Where do you draw the line though? Use of illegal substances, sure…but when they weren’t banned by baseball was it technically cheating, or more disrespecting the game?

      Heck, why aren’t those elbow pads considered performance enhancing?? You get to lean over the plate, worry less about injury, and gain an advantage over the pitcher because of something artificial. (At the very least, I think if a guy wants to wear one and gets hit…call it a foul ball.)

      Interestingly, after all the debates…I think this is going to fall on us, the fans, to pass on a sober understanding of what went on in the era. Just one of the great aspects of baseball tradition!

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    • MattC says:

      MattNC where did you get the info as far as 8ft for every MPH of bat speed? Cause I heard the average bat speed for an MLB player is the mid to upper 70s so if those are accurate and you get 8ft for every MPH that means that your average player could hit a 94mph fastball over 600ft if they connected right which obviously isn’t the case. I’m not necessarily saying you’re wrong because maybe I’m not computing it right or my info is wrong about the average bat speed but just questioning it.

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    • B says:

      Honestly, can you back up a single assertion you just made with actual facts? Let’s go through them:

      “Bonds packed on 40 lbs. of muscle his body could not have developed without the massive ingestion of steroids.”

      That’s awfully specific. I call BS. I want evidence he gained 40 lbs, and evidence it was all the result of massive ingestion of steroids.

      “(such as Jeter, who usually starts the year at about 200-205 lbs. and ends it closer to 190) were losing muscle as the year progressed because they couldn’t work out during the season while playing an everyday position like they did in the off-season.”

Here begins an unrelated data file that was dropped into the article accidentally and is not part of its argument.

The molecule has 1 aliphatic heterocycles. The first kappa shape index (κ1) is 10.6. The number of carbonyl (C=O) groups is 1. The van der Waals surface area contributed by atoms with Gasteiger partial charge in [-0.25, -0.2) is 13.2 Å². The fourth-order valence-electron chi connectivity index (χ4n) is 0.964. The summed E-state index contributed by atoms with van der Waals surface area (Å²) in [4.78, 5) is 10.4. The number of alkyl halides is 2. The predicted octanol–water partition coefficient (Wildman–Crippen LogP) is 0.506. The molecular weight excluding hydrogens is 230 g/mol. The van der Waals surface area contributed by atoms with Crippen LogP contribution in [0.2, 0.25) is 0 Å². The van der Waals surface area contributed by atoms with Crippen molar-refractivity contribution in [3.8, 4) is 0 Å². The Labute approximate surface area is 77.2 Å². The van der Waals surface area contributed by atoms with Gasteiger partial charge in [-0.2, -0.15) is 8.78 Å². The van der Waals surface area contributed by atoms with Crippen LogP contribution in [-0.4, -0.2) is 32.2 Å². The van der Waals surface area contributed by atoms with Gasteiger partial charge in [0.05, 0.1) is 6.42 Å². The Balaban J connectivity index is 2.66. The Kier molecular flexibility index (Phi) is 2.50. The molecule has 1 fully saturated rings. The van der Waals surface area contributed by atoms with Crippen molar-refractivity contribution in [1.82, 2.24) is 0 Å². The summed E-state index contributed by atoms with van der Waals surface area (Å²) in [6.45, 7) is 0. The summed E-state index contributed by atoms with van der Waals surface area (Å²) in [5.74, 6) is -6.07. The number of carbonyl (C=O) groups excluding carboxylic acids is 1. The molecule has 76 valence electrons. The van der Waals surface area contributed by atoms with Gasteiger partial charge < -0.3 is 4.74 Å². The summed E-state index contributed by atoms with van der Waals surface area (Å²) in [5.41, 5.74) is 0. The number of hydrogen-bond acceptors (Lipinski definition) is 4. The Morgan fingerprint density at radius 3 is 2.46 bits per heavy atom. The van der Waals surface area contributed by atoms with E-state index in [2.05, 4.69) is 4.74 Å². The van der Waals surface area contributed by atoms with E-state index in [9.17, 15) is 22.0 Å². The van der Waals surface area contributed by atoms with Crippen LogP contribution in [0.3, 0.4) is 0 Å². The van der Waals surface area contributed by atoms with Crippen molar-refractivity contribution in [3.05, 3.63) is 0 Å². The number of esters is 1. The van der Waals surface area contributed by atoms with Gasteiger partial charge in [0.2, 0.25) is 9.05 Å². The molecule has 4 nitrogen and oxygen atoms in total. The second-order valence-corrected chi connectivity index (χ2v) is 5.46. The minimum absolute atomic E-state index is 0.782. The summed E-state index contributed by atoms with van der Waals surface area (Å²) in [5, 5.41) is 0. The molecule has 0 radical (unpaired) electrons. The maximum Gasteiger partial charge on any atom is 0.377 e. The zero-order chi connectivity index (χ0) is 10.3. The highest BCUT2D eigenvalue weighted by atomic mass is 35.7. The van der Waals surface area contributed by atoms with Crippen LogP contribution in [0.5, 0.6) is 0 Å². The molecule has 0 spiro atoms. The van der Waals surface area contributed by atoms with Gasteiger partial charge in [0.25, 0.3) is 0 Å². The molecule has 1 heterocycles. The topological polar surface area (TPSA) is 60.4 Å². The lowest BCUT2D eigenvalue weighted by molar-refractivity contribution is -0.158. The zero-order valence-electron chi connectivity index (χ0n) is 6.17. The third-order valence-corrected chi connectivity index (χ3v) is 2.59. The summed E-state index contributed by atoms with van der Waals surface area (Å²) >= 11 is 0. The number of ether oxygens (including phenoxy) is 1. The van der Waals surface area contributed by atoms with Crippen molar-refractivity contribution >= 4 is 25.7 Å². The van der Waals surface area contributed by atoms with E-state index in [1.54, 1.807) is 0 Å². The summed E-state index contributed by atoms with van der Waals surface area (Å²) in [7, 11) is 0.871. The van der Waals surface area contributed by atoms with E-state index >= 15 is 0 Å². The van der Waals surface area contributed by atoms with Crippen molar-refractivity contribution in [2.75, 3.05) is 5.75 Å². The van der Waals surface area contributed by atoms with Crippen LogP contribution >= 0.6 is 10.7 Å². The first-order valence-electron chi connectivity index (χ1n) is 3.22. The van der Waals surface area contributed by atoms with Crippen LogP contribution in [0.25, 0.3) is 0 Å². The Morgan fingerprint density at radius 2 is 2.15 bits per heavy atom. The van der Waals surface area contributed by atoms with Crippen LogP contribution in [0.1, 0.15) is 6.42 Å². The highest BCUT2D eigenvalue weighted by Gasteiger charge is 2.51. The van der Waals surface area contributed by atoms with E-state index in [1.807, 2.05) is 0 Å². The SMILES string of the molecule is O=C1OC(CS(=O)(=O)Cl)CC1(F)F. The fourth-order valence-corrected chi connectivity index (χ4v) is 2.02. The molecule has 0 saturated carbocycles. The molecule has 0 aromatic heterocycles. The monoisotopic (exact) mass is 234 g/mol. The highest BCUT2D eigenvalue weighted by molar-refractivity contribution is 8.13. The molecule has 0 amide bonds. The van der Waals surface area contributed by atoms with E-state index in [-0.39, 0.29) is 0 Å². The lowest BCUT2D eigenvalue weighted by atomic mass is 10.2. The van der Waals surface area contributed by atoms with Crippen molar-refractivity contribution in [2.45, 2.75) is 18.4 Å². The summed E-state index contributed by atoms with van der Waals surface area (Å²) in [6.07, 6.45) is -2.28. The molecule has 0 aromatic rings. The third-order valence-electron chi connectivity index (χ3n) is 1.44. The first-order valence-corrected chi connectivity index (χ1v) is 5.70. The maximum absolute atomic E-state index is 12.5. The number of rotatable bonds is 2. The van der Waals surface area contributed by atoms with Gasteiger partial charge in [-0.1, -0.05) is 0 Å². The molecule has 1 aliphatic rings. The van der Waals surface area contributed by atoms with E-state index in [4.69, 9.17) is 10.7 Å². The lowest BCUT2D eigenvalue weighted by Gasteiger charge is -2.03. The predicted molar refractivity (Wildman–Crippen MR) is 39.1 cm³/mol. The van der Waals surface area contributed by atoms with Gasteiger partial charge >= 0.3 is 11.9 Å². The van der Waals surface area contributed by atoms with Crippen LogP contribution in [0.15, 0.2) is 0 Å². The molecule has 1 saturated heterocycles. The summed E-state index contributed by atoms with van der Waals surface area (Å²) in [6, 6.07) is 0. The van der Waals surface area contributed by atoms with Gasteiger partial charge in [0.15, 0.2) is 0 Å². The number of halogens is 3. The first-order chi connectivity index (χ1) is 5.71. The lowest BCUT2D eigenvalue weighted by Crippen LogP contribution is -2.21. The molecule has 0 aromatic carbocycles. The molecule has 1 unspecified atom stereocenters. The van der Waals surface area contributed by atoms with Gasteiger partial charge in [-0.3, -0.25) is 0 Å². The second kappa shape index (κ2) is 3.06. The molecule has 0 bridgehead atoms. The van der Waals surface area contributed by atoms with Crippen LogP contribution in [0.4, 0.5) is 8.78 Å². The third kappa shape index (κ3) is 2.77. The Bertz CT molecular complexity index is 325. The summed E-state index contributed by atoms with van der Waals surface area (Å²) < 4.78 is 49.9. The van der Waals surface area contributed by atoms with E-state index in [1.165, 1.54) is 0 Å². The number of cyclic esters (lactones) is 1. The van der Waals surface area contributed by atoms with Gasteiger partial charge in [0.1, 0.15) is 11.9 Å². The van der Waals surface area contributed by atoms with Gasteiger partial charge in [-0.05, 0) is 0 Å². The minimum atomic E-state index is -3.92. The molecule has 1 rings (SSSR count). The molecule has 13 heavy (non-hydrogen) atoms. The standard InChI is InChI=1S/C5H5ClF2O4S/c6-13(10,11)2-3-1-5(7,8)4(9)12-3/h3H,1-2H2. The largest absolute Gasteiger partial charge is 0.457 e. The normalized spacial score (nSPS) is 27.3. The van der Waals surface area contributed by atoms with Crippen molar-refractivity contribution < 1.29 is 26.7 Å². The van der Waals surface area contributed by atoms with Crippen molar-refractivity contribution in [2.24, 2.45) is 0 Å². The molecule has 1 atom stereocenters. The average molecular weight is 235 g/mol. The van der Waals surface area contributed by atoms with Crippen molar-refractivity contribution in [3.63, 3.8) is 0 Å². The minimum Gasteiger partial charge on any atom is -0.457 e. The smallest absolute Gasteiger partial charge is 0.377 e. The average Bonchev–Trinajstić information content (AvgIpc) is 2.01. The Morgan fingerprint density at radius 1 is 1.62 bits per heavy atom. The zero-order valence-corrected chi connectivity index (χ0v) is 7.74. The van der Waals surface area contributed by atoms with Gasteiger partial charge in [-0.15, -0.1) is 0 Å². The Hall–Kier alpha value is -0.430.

I call BS. I want evidence this is true of Jeter, he never used ‘roids, evidence suggesting just how much muscle players lose and what effect it has, and evidence suggesting how often they can/can’t work out during the season.

      “No other player in history had such an improvement. Certainly no player already playing at an HOF level before he began using steroids did.”

      So a player that already stands out from the rest of the crowd the way Bonds did doing something nobody else in history has done…and that’s evidence he used steroids? No, no it’s not. It may or may not suggest something, but it’s certainly not evidence on its own.

      “BTW, increasing bat speed by 1 MPH will propel a 94 MPH fastball 8 feet farther.”

      Where does any of this come from?

      “That means increasing bat speed by 7 MPH (about what Bonds did, to judge by the impact on his longest drives) allowed him to hit optimal drives about 55 feet farther, and fairly well-struck drives from 30-45 feet farther. That changes ballgames.”

      Where does that 7 mph figure come from, and where do those other numbers come from? Is there some sort of perfect linear relationship between distance and this measured bat speed you’re talking about?

      “Bonds brutally altered the outcome of baseball games through his cheating.”

      Meaningless babble, but as I’ve said earlier, I take issue with calling it cheating. Do we refer to the rest of the people that have broken the rules before as cheaters (assuming Bonds did, which may or may not be true)?

      “A good estimate is that Bonds hit 100 home runs and received 500 walks that wouldn’t have happened if he had played without cheating.”

      A good estimate? Says who? What evidence suggests that’s a good estimate?

      You ask a couple questions, but you leave a couple out, mostly ones that involve figuring out the direct effect PED’s had on the game. Offensive numbers increasing aren’t necessarily a reflection of PED use (and even if they are, it doesn’t mean that’s the entire, or even the biggest factor). New stadiums, the possibility of juiced balls, new bats, expansion teams….lots of factors to look for, so you have to somehow isolate PED use. Good luck.

      “but doesn’t a player throw his HOF candidacy out the window when he decides to cheat every time he steps on a baseball field for years in a body that wouldn’t exist without illegal substances?”

      Apparently not, given that guys like Willie Mays are in the HoF. Also, “in a body that wouldn’t exist without illegal substances”, again, prove it.

      Your entire post is just BS conjecture with no substance to back it up. Without real evidence behind your points, they’re meaningless.

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  12. recca says: